These show that the “apparent” and actual divorce rates are not the same thing, and they show how comparing one year’s number of marriages with the same year’s number of divorces creates worse comparisons over time. Admittedly, they do not account for the full scope of that 800-versus-1000 number. I say the actual current rate is in the 50-60% range because (1) by presuming an end point to divorces after a specific number of years, my examples here do more to deflate the difference in actual-vs-apparent divorce rates than to inflate them; the distinction becomes greater when you model the numbers in ways that more closely approximate reality. And (2) these statistical models do not account for other social and economic changes in Russia that may be throwing off the divorce curve, that is, how divorces are distributed over time among those couples who do divorce. With those in mind, I would ballpark the expected divorce rate for couples getting married in Russia this year in the 50-to-60 percent neighborhood, though again, social and economic conditions can influence the numbers greatly in either direction.

Thankfully, there are lots of people out there who do this kind of work for a living, and can do both the detail work and the explantion better than I can. Andrew Cherlin and David Popenoe are two worth reading. More information on the flaws inherent in estimating divorce rates is here.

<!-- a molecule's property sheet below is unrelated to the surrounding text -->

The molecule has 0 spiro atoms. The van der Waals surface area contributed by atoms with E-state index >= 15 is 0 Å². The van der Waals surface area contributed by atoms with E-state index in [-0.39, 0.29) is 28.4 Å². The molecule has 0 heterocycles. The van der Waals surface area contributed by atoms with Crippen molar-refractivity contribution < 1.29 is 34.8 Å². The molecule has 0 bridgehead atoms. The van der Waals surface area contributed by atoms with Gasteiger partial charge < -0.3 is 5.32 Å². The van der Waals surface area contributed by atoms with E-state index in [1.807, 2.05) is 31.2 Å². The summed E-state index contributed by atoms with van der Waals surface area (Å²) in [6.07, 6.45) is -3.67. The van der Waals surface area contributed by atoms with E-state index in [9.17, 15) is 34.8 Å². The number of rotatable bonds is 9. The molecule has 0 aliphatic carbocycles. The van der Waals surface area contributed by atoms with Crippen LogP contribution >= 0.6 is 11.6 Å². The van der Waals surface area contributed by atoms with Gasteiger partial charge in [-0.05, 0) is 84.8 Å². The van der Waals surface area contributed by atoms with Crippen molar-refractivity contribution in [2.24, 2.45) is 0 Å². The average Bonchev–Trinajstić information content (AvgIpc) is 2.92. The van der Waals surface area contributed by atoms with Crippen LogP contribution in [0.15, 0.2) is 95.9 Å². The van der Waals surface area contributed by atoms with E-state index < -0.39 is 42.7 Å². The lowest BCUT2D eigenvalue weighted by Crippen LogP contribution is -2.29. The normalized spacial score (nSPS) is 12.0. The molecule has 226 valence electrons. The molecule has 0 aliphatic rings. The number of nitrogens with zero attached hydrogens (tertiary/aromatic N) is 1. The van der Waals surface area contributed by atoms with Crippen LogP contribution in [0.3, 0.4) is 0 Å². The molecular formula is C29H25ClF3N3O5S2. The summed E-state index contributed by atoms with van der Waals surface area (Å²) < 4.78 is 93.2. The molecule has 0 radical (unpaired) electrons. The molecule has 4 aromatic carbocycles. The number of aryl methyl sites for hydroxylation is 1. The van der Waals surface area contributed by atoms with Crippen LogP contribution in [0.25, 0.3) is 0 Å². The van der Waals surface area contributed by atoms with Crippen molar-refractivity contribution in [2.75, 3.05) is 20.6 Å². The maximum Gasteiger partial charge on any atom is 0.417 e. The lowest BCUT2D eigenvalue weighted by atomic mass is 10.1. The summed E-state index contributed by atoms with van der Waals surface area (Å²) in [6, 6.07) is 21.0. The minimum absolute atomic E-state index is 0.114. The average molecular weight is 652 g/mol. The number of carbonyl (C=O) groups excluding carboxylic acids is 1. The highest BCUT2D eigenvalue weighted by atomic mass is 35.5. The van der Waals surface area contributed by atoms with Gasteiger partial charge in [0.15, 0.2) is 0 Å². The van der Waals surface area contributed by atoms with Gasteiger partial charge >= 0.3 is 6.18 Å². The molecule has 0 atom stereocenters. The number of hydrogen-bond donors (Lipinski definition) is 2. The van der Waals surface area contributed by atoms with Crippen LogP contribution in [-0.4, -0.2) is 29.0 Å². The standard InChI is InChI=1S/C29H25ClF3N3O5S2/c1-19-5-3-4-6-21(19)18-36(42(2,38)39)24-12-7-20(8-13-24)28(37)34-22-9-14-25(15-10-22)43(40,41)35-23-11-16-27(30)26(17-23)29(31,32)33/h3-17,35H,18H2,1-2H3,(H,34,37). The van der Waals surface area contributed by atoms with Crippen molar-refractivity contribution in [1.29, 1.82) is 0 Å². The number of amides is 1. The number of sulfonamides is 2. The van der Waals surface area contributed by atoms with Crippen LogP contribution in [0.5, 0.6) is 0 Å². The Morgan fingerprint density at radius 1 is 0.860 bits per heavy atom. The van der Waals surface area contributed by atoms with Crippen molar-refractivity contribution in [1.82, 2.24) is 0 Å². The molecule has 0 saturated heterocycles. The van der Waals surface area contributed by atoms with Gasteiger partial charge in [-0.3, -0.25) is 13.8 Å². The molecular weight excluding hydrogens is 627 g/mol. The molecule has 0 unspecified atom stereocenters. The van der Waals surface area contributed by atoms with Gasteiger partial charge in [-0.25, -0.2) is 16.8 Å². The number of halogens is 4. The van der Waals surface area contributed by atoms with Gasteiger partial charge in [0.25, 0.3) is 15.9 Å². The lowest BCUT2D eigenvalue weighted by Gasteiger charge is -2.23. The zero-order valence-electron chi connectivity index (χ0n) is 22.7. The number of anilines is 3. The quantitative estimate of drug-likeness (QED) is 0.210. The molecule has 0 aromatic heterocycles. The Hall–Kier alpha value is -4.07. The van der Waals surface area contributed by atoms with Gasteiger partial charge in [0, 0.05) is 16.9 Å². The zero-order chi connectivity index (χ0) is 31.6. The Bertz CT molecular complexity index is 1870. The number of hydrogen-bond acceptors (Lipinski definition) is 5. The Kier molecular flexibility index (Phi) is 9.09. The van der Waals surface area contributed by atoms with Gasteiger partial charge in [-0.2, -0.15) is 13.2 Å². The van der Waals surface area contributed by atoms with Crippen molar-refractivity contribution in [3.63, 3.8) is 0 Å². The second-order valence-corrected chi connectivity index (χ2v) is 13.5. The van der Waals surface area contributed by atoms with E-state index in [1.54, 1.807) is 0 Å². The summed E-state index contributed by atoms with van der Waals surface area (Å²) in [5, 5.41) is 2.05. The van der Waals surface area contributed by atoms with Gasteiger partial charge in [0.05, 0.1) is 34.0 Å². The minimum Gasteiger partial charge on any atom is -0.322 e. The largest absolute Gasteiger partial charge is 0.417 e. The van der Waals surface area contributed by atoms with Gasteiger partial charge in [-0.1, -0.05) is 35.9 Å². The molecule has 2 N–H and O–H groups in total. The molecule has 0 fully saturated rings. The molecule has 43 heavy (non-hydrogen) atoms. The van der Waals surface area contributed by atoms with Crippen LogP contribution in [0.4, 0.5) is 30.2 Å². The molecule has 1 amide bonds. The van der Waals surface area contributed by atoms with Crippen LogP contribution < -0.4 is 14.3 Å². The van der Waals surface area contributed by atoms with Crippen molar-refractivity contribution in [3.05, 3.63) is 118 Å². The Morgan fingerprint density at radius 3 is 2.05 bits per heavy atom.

Texas lawsuit challenges MFT diagnosis of mental illness

Updated 9/7/2011 – Updated link to legal document.

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The Texas Board of MFT Examiners has been sued (summary | legal document) by the Texas Medical Association, alleging that MFTs should not have the authority to make diagnoses of mental illnesses. The case has the potential to set a dangerous precent for mental health care nationwide.

At issue is a proposed Texas rule that would simply make MFTs’ ability to diagnose explicit. In every state where MFT licensure exists, MFTs routinely assess, diagnose, and treat mental illness. The terminology in statute may differ from state to state, but these tasks are part of MFT practice in every state. When the TMA initially raised concerns about making this ability explicit in the Texas MFT scope, the licensing board dismissed their concern, noting

The inclusion of the term “diagnosis” in §801.44(r) does not expand the scope of practice of marriage and family therapy into the practice of medicine, but accurately reflects the scope of practice of marriage and family therapy.

So what gives?

Physicians are trying to expand their exclusive control of medicine. Under the guise of “protecting the public,” the Texas Medical Association and its sister organizations in other states are not just seeking to keep non-physician healthcare providers from expanding their scope of practice, but are actually seeking to actively roll back existing practices. In Texas, the medical association was successful in keeping podiatrists from expanding their scope to include the ankle.